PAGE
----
Interesting report from Ben Goldacre today about drug sniffer dogs used by police. Which might not leap out at you as a fascinating source of potential gossip, unless you have a better sense of these things than I did.
But it’s turning out that the Clever Hans effect might play a bigger role in sniffer dogs’ drug detection than was previously thought. That is, the human handlers’ expectations of where the drugs are might have at least as much impact on the dogs’ behaviour as the actual scent of drugs.
So, if you look like the sort of person who might have drugs on you, it’s possible that you’re just as likely to be barked at than someone who looks innocent but is smuggling dope through customs.
It’s not the scariest affront to civil liberties I’ve heard this week – I doubt anyone’s going to be arrested just because a dog growled at you if you’re not actually carrying anything illegal (though more horrible things have happened). But as Ben points out, it highlights the “theatre” aspect of much of what passes for important national security these days.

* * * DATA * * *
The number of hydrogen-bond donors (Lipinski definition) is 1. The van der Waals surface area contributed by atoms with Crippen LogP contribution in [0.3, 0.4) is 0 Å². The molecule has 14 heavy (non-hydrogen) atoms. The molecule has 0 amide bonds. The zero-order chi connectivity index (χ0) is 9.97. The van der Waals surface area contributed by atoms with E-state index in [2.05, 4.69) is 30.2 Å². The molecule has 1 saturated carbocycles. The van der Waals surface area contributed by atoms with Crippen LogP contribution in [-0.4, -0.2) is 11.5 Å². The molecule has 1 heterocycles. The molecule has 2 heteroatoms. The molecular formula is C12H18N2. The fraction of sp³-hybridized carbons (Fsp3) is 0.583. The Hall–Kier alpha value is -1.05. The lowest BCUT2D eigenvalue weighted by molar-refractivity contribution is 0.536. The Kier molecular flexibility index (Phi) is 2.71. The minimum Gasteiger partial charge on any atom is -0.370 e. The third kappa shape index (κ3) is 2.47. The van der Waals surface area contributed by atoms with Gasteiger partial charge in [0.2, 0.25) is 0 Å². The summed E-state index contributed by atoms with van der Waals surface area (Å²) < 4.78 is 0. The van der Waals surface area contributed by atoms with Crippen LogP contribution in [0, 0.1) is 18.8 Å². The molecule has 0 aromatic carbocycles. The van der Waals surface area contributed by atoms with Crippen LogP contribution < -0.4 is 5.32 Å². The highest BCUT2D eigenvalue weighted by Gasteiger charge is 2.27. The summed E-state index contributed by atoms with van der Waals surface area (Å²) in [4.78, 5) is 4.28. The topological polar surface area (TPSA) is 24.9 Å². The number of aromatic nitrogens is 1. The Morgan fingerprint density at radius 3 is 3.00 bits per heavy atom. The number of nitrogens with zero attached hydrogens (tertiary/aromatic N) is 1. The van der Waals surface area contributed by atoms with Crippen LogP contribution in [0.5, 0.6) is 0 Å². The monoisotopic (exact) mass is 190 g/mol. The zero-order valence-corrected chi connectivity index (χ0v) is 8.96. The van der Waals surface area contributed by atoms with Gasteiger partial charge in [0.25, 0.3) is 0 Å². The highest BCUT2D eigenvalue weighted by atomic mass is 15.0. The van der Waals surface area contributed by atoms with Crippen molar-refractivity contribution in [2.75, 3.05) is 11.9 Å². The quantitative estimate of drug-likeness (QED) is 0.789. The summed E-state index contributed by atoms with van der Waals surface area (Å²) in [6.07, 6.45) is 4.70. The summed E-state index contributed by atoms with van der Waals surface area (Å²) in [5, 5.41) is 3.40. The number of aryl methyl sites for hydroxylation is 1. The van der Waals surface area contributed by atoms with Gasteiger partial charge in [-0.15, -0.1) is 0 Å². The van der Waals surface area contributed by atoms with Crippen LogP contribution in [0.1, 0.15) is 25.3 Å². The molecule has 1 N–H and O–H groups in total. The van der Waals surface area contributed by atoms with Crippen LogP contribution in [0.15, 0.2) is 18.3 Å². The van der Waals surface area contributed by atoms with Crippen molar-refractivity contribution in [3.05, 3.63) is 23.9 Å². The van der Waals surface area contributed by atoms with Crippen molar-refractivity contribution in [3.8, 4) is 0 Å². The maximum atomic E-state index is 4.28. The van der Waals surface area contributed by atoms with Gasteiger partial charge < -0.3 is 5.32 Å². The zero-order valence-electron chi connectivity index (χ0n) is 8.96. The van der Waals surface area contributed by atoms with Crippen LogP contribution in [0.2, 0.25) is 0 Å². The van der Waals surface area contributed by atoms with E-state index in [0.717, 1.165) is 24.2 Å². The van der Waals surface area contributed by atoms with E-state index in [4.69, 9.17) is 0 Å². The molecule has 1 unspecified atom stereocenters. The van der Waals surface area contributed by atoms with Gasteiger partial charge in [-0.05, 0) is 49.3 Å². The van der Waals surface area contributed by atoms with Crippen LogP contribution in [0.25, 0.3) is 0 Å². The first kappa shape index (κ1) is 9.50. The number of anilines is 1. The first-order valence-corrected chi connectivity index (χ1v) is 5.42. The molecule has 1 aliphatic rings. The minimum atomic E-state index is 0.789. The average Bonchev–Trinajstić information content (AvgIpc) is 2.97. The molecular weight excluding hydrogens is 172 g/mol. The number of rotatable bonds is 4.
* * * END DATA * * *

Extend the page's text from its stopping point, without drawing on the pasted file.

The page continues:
One thing I’m left wondering, though, is how sniffer dogs’ efficiency could be improved. I mean, I have no idea how they’re normally trained, or exactly what they’re picking up on in their handlers that makes them think they should take a particular interest in the guy with the beard – but are they perhaps learning these cues in the training itself?
If, when the dogs are learning what scents to look out for and how to respond when they track one to the source, they’re always in the presence of handlers who know exactly where the drugs are that they’re supposed to be finding, then maybe it only makes sense for them to also associate certain human behaviours with the items they should respond. In which case, there may exist a way to re-design their training, so that the only thing they’re cued to react to is the smell of drugs.
Anyone who knows anything about how this kind of thing actually works should feel free to educate me, as ever.